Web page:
Buttler a major doubt for England’s second Test against New Zealand
The wicketkeeper-batsman hurt his back in a gym.
Jos Buttler has emerged as a major doubt on the eve of England’s second Test against New Zealand at Hamilton after the wicketkeeper-batsman tweaked his back during a gym session.
Buttler had only returned behind the stumps in the series opener at Mount Maunganui, where England’s innings-and-65-run defeat left New Zealand in an unassailable 1-0 lead in the two-Test series.
If Buttler is ruled out then Ollie Pope – who has kept in only five of his 33 first-class matches and most recently for England Lions against India A in February – is primed to take on the gloves at Seddon Park.
England captain Joe Root said: “Jos has tweaked his back in the gym, we’ll have to find out a little bit more information on that throughout (the next 24 hours) and see where he’s at.
“We knew that this was a possibility when we selected the squad and I’m quite happy that Popey’s got the capability of doing a good job for us.”
Pope was going through some wicketkeeping drills on Thursday afternoon in England’s optional training session, where only Buttler and paceman Jofra Archer did not make an appearance.
Buttler’s potential unavailability means England could hand a Test debut to Zak Crawley, the spare batsman on tour, although Root hinted they are considering recalling seam bowling all-rounder Chris Woakes.
Root added: “There’s a number of different combinations we could go with and I think a lot of that will rely on the surface.
“Trying to find the best combination which would take 20 wickets and then balancing that in terms of getting the batting where we want it to be. It could be an all-rounder, we’ll see.”
Buttler had assumed the wicketkeeping role from Jonny Bairstow following the conclusion of the Ashes, with the Yorkshireman kept on standby after the Twenty20 series following an injury to Joe Denly before returning home.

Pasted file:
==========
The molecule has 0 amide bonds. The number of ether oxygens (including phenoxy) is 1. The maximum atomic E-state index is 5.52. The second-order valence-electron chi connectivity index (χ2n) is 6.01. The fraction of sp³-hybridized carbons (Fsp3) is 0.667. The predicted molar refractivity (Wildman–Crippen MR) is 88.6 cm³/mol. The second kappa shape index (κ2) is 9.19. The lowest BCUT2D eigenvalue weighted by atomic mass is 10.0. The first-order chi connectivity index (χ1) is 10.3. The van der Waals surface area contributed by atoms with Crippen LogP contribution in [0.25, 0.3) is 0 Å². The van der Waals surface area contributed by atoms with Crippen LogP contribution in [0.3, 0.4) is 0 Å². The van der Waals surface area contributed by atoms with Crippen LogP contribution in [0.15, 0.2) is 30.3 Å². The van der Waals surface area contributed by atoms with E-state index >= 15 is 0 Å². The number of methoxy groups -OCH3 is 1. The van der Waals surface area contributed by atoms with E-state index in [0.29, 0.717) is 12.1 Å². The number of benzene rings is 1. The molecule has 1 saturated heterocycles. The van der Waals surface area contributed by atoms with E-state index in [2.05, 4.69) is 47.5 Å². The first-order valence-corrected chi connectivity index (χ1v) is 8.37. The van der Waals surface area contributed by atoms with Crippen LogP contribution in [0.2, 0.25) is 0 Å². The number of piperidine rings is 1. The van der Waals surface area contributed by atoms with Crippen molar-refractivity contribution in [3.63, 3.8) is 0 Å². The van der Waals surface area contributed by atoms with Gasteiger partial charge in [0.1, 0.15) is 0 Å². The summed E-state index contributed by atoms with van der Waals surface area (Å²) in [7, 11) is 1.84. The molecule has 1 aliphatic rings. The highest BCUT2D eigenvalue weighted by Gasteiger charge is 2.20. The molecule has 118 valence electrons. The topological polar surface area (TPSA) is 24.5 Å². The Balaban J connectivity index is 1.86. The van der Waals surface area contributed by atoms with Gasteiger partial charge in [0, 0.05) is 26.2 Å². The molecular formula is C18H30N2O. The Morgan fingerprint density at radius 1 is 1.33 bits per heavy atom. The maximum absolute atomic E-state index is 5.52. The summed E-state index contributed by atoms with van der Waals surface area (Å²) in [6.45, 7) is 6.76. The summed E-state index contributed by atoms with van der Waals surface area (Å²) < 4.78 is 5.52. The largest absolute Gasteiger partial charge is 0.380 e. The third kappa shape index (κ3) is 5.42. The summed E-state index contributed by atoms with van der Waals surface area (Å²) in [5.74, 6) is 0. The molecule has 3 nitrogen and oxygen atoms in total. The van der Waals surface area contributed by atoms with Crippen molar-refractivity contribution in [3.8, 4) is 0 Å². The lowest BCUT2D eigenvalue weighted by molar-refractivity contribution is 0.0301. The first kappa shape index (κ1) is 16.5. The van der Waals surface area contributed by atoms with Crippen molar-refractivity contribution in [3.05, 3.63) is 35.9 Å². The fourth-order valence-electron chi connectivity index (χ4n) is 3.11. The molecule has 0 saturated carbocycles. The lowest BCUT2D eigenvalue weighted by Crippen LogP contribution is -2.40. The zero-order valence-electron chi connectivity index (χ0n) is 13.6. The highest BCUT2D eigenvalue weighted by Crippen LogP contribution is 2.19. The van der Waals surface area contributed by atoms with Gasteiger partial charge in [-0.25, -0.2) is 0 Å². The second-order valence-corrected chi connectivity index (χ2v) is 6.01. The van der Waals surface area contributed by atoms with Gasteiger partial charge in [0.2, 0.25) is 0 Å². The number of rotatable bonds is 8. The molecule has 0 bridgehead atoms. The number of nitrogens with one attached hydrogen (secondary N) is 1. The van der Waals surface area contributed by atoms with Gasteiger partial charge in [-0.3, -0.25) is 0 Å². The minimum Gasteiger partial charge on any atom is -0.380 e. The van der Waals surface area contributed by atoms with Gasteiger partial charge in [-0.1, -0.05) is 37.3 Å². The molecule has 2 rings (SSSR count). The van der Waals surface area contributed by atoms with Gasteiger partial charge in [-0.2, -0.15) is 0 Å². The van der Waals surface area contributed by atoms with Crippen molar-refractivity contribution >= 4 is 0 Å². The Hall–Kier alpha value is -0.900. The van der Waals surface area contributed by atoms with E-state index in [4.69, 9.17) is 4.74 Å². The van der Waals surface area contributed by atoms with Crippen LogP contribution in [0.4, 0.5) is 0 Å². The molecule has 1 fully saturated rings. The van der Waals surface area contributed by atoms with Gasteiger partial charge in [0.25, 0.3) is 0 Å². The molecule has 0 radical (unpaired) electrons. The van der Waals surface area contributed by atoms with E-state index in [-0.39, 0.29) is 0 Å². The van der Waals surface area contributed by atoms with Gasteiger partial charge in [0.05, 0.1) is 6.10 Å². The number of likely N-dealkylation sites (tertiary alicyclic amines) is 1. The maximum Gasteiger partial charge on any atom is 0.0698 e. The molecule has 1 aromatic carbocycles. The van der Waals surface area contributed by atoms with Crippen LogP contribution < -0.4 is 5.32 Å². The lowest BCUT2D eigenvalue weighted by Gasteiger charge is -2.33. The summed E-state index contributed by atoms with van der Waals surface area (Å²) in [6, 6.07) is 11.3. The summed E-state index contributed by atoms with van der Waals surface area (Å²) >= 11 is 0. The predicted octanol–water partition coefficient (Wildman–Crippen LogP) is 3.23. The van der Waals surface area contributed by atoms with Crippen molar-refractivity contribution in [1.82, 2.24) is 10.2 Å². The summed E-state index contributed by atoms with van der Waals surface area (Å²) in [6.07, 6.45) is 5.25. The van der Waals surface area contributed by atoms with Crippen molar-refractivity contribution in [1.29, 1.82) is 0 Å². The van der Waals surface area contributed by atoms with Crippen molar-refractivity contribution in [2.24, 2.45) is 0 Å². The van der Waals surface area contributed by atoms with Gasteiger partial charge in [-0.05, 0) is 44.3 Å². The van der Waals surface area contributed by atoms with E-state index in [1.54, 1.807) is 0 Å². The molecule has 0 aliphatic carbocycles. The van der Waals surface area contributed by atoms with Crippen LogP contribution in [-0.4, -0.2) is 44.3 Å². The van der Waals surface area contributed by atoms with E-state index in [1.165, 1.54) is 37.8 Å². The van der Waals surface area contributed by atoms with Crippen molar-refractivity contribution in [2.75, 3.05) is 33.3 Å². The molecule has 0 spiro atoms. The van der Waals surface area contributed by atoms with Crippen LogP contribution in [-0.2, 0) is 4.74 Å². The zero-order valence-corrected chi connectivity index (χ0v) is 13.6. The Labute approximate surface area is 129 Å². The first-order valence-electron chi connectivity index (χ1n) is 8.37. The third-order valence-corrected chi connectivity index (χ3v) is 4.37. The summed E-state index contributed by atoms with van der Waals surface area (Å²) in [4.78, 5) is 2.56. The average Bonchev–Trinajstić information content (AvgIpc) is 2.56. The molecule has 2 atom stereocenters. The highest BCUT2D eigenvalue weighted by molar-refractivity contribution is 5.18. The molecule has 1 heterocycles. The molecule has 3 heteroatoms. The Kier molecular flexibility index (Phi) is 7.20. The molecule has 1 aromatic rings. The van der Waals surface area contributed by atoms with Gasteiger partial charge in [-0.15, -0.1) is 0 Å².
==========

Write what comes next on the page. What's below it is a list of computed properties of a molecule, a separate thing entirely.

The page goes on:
Bairstow was left out of the squad for the ongoing series after averaging a paltry 20.25 in nine Tests this year – although he was central to England’s historic World Cup win earlier this summer.
An average that was once well in excess of 40 has now dropped to 35.26 in 69 Tests, a figure Root believes is significantly less than what someone with Bairstow’s talent is capable of achieving.
While Root was cautious about confirming whether Bairstow’s best route back into the team was as a specialist batsman, he would back his Yorkshire teammate to make notable contributions if and when he is recalled.
Root said: “You can’t rule out anything out.
“For Jonny you look at his talent and what he’s achieved in Test cricket and what he potentially could achieve in Test cricket and you probably think he’s got the capability to go on and make really big scores and be one of the best players in the world as a batter alone.
“For him, he’s just got to continue to keep looking to improve and work hard at his game. When he gets his opportunity wherever that is, take it. He’s someone that’s very good at doing that when that happens.”
Bairstow will be the lone batsman on a pace bowling camp going out next month to South Africa alongside Mark Wood and James Anderson, with the trio hopeful of pressing their claims for the Test series against the Proteas.
Asked whether Bairstow is in line for a squad place in South Africa, Root responded: “No. It just means he’s got an opportunity to push his case and that selection will happen when we get back.